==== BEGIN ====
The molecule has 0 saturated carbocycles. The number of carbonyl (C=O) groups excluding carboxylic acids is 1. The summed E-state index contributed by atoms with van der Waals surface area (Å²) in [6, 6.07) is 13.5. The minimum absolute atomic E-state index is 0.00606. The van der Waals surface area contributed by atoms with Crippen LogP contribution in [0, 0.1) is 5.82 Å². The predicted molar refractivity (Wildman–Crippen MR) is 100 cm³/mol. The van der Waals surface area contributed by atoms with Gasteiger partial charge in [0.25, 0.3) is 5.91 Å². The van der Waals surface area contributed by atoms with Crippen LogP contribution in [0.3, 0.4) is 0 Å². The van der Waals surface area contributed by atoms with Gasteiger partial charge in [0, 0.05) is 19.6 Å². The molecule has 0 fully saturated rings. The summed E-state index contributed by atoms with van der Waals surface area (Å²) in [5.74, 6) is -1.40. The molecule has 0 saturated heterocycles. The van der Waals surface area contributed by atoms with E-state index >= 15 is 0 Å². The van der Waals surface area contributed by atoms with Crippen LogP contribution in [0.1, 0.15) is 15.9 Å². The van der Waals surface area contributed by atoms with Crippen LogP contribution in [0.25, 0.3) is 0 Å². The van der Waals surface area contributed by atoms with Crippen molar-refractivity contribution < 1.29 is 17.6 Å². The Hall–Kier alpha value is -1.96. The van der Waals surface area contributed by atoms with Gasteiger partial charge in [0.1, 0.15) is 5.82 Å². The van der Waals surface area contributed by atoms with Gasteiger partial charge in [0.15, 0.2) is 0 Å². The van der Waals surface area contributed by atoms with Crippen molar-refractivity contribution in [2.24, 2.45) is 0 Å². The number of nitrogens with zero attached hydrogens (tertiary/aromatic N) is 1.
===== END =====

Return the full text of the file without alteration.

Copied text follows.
The molecule has 0 saturated carbocycles. The number of carbonyl (C=O) groups excluding carboxylic acids is 1. The summed E-state index contributed by atoms with van der Waals surface area (Å²) in [6, 6.07) is 13.5. The minimum absolute atomic E-state index is 0.00606. The van der Waals surface area contributed by atoms with Crippen LogP contribution in [0, 0.1) is 5.82 Å². The predicted molar refractivity (Wildman–Crippen MR) is 100 cm³/mol. The van der Waals surface area contributed by atoms with Gasteiger partial charge in [0.25, 0.3) is 5.91 Å². The van der Waals surface area contributed by atoms with Crippen LogP contribution in [0.3, 0.4) is 0 Å². The van der Waals surface area contributed by atoms with Gasteiger partial charge in [0, 0.05) is 19.6 Å². The molecule has 0 fully saturated rings. The summed E-state index contributed by atoms with van der Waals surface area (Å²) in [5.74, 6) is -1.40. The molecule has 0 saturated heterocycles. The van der Waals surface area contributed by atoms with E-state index >= 15 is 0 Å². The van der Waals surface area contributed by atoms with Crippen LogP contribution in [0.1, 0.15) is 15.9 Å². The van der Waals surface area contributed by atoms with Crippen LogP contribution in [0.25, 0.3) is 0 Å². The van der Waals surface area contributed by atoms with Crippen molar-refractivity contribution < 1.29 is 17.6 Å². The Hall–Kier alpha value is -1.96. The van der Waals surface area contributed by atoms with Gasteiger partial charge in [0.1, 0.15) is 5.82 Å². The van der Waals surface area contributed by atoms with Gasteiger partial charge in [0.15, 0.2) is 0 Å². The van der Waals surface area contributed by atoms with Crippen molar-refractivity contribution in [2.24, 2.45) is 0 Å². The number of nitrogens with zero attached hydrogens (tertiary/aromatic N) is 1.